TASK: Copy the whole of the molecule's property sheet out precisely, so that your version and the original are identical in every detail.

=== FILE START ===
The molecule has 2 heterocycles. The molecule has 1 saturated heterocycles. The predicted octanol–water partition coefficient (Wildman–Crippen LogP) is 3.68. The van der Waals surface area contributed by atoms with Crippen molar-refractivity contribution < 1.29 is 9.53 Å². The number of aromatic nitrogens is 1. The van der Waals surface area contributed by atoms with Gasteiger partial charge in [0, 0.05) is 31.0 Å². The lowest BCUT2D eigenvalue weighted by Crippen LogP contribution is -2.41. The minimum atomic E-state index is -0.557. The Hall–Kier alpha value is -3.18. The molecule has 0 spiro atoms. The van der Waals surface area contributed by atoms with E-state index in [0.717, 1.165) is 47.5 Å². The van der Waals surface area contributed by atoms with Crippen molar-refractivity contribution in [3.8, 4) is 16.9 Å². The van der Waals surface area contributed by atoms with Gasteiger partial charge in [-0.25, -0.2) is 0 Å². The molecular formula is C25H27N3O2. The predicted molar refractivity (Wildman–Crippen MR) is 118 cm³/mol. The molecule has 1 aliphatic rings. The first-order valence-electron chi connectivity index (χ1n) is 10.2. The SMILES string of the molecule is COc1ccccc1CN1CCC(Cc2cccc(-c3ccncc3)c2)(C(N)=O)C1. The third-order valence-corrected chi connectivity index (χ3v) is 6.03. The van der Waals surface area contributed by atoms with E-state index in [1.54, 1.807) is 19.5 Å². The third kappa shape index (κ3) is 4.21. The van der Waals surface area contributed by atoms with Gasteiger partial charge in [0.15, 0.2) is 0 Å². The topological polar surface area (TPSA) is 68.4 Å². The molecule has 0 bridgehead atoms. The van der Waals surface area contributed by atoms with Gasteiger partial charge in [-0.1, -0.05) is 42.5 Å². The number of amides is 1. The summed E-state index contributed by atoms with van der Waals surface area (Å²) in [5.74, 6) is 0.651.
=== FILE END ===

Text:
The molecule has 2 heterocycles. The molecule has 1 saturated heterocycles. The predicted octanol–water partition coefficient (Wildman–Crippen LogP) is 3.68. The van der Waals surface area contributed by atoms with Crippen molar-refractivity contribution < 1.29 is 9.53 Å². The number of aromatic nitrogens is 1. The van der Waals surface area contributed by atoms with Gasteiger partial charge in [0, 0.05) is 31.0 Å². The lowest BCUT2D eigenvalue weighted by Crippen LogP contribution is -2.41. The minimum atomic E-state index is -0.557. The Hall–Kier alpha value is -3.18. The molecule has 0 spiro atoms. The van der Waals surface area contributed by atoms with E-state index in [0.717, 1.165) is 47.5 Å². The van der Waals surface area contributed by atoms with Crippen molar-refractivity contribution in [3.8, 4) is 16.9 Å². The van der Waals surface area contributed by atoms with Gasteiger partial charge in [-0.25, -0.2) is 0 Å². The molecular formula is C25H27N3O2. The predicted molar refractivity (Wildman–Crippen MR) is 118 cm³/mol. The molecule has 1 aliphatic rings. The first-order valence-electron chi connectivity index (χ1n) is 10.2. The SMILES string of the molecule is COc1ccccc1CN1CCC(Cc2cccc(-c3ccncc3)c2)(C(N)=O)C1. The third-order valence-corrected chi connectivity index (χ3v) is 6.03. The van der Waals surface area contributed by atoms with E-state index in [1.54, 1.807) is 19.5 Å². The third kappa shape index (κ3) is 4.21. The van der Waals surface area contributed by atoms with Gasteiger partial charge in [0.15, 0.2) is 0 Å². The topological polar surface area (TPSA) is 68.4 Å². The molecule has 0 bridgehead atoms. The van der Waals surface area contributed by atoms with Gasteiger partial charge in [-0.1, -0.05) is 42.5 Å². The number of amides is 1. The summed E-state index contributed by atoms with van der Waals surface area (Å²) in [5.74, 6) is 0.651.